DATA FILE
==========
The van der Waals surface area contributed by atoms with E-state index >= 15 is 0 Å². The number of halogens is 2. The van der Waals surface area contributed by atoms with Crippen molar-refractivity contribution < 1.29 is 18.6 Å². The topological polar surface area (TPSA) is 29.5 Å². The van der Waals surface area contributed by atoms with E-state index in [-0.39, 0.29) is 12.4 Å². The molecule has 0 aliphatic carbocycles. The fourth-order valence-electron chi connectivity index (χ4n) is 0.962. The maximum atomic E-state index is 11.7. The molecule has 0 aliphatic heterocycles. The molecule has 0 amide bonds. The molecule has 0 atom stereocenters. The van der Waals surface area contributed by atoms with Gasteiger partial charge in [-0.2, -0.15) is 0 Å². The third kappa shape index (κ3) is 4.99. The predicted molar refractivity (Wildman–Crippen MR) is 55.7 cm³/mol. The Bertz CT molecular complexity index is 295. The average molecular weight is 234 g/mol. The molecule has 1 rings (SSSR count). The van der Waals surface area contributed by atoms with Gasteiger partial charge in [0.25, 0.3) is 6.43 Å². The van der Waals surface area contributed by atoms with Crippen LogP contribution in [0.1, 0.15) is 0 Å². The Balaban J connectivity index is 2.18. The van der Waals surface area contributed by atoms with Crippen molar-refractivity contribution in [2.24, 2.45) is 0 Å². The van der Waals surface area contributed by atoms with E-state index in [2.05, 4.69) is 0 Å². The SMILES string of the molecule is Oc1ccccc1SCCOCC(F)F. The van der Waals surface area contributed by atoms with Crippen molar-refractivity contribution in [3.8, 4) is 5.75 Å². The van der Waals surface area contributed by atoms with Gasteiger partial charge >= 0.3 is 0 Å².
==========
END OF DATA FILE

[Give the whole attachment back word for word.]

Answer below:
The van der Waals surface area contributed by atoms with E-state index >= 15 is 0 Å². The number of halogens is 2. The van der Waals surface area contributed by atoms with Crippen molar-refractivity contribution < 1.29 is 18.6 Å². The topological polar surface area (TPSA) is 29.5 Å². The van der Waals surface area contributed by atoms with E-state index in [-0.39, 0.29) is 12.4 Å². The molecule has 0 aliphatic carbocycles. The fourth-order valence-electron chi connectivity index (χ4n) is 0.962. The maximum atomic E-state index is 11.7. The molecule has 0 aliphatic heterocycles. The molecule has 0 amide bonds. The molecule has 0 atom stereocenters. The van der Waals surface area contributed by atoms with Gasteiger partial charge in [-0.2, -0.15) is 0 Å². The third kappa shape index (κ3) is 4.99. The predicted molar refractivity (Wildman–Crippen MR) is 55.7 cm³/mol. The Bertz CT molecular complexity index is 295. The average molecular weight is 234 g/mol. The molecule has 1 rings (SSSR count). The van der Waals surface area contributed by atoms with Gasteiger partial charge in [0.25, 0.3) is 6.43 Å². The van der Waals surface area contributed by atoms with Crippen LogP contribution in [0.1, 0.15) is 0 Å². The Balaban J connectivity index is 2.18. The van der Waals surface area contributed by atoms with Crippen molar-refractivity contribution in [2.24, 2.45) is 0 Å². The van der Waals surface area contributed by atoms with E-state index in [2.05, 4.69) is 0 Å². The SMILES string of the molecule is Oc1ccccc1SCCOCC(F)F. The van der Waals surface area contributed by atoms with Crippen molar-refractivity contribution in [3.8, 4) is 5.75 Å². The van der Waals surface area contributed by atoms with Gasteiger partial charge >= 0.3 is 0 Å².